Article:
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Mereba has lived all over America. She grew up in Alabama and moved to Pennsylvania and Georgia in her early adulthood. But there’s no place she holds dearer to her heart than Ethiopia. She moved to the country and lived there as a teenager before returning to the United States. Her time there was unique and although was not very long, it had a massive impact on her.
“Ethiopia is completely different from any other place that I’ve lived. It was a life-changing experience. Honestly, I feel it was overdue and I do wish that I’d been able to have even more experience living in my homeland. I think that it’s just different there as far as the priorities go. I noticed that it’s a very family-oriented community. The importance is placed on loving each other in a really tangible, physical way and that’s just the type of person that I am,” explains Mereba.
The Jungle is the only way out (2013) singer adds that it was simply beautiful to live somewhere where she felt like who she is naturally aligns with how people operate. “Living in America, work is usually placed first and you’re on the productivity wheel, so it was nice to hop off of that for a little bit and just slow down. Ethiopia was a place where I could take in family and things that mean the most in this life and live through that lens,” she adds.
The talented 30-year-old muso, who not only sings, raps and plays guitar, but writes and produces music too, is deeply connected to her Ethiopian roots through her father (who is from the country). He was an incredibly influential figure in her life and they had a very close relationship. He passed away four years ago and so it became even more important to her to highlight her Ethiopian heritage in her remarkable new E.P. AZEB.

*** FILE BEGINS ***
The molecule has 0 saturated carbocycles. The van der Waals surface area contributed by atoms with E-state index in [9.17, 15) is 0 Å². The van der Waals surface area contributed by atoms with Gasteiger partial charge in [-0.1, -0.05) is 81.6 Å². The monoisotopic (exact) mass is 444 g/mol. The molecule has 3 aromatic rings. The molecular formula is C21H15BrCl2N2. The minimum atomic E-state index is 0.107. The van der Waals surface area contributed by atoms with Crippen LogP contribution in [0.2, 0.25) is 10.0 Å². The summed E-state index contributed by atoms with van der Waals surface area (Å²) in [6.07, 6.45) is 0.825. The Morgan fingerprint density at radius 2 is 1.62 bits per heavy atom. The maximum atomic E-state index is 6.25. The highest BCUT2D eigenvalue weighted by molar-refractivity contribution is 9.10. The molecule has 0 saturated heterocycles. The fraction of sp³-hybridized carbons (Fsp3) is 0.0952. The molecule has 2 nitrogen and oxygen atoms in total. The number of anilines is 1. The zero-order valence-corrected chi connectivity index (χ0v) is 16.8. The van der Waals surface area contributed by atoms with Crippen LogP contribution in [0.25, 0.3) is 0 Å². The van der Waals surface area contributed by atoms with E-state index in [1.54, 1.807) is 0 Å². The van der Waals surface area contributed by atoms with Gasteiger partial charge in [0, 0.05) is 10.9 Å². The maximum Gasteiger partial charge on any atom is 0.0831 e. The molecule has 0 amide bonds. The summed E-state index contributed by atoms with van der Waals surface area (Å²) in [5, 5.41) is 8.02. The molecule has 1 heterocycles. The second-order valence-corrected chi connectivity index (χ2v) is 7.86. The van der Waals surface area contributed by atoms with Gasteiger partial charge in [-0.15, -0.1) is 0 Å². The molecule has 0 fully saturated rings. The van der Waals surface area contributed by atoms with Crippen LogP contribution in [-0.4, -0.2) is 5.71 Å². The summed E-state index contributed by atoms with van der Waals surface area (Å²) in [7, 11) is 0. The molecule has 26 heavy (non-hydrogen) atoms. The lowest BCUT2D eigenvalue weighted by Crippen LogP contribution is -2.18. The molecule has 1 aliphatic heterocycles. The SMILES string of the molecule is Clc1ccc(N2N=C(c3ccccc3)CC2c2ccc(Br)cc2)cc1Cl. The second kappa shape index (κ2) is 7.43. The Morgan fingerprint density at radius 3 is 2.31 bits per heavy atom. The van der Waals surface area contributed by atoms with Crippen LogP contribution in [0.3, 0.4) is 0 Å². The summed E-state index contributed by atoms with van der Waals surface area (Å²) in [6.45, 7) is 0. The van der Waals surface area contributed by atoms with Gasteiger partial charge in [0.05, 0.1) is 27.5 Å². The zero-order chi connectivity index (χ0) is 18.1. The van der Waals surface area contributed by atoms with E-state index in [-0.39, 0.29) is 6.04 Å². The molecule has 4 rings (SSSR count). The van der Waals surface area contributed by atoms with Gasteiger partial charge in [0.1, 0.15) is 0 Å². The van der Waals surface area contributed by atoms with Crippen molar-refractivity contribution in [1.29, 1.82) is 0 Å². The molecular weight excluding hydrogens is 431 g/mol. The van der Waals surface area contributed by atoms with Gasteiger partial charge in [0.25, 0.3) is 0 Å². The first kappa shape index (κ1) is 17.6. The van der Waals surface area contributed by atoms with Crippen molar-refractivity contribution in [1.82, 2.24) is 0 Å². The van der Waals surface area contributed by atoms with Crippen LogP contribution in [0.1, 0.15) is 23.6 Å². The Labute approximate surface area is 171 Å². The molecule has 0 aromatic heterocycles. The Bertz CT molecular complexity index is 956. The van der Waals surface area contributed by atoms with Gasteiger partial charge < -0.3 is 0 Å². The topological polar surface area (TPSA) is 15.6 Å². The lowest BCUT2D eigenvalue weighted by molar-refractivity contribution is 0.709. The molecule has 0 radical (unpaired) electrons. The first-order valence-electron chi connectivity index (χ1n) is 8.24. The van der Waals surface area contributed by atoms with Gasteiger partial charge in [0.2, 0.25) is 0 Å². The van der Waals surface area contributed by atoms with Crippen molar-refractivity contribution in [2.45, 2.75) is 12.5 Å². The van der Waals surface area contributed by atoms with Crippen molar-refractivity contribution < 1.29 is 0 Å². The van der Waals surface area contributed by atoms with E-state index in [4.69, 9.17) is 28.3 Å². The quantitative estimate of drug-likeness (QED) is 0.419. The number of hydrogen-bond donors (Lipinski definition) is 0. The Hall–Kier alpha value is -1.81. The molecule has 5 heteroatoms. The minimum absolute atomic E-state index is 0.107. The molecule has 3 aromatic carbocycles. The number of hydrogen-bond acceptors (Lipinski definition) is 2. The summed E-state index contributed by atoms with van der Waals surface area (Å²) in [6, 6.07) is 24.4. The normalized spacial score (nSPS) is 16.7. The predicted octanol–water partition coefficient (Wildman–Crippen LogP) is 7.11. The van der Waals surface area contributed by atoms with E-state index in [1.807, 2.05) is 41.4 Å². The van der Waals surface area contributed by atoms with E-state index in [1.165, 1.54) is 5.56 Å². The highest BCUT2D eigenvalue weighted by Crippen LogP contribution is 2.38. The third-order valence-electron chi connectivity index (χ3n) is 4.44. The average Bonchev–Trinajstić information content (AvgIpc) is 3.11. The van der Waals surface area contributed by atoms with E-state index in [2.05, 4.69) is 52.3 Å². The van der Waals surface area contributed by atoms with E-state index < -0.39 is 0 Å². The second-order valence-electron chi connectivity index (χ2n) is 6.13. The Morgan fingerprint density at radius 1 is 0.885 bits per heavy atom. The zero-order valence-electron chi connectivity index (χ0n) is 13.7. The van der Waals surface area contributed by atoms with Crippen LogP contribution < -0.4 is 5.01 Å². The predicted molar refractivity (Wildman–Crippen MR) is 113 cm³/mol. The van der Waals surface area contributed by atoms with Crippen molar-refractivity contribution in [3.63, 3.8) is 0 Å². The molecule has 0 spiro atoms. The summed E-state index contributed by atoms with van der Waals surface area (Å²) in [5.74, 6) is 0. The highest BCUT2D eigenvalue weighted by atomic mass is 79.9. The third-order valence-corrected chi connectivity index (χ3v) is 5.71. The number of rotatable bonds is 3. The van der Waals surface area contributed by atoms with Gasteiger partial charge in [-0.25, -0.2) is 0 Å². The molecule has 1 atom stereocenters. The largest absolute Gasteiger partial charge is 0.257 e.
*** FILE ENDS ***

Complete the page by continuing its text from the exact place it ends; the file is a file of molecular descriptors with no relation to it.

The project title is her middle name, given to her by her dad, and it means “where the sun rises”. Speaking about the significance of the title, the 30-year-old singer says, “my culture and my people mean so much to me. I carry that everywhere I go. I’m excited to have a project that’s exclusively named after that name and people that are from there will know and understand what it means.”
The country left a positive imprint on her personally as well as on her music. She has carried that ancestry inside her and now feels that it has translated into her songs. “I think Ethiopia opened up my senses and my palate to a different way of living. It put me in touch with my spiritual side, my voice, my music and my purpose. I feel like it is an ancient place that people go to from all over the world to absorb its spiritual and historical essence. When I went to America, I had a much clearer vision of what my purpose is. I think it shifted me into wanting to make music that speaks to people, helps them feel free and more in touch with themselves, their community and their ancestry,” explains Mereba.
The project was created during the initial wave of the Pandemic in 2020. Mereba was stuck at home with no touring schedule or concerts, so the quiet time allowed her to reflect and process her emotions. And through her music, she passes the torch to her fans to do the same.
“I hope that my music can kind of be a soundtrack for people’s personal evolution. I want people to take away something about themselves or feel seen and understood in the music,” concludes the songstress.
Watch Mereba’s single ‘Rider’ here: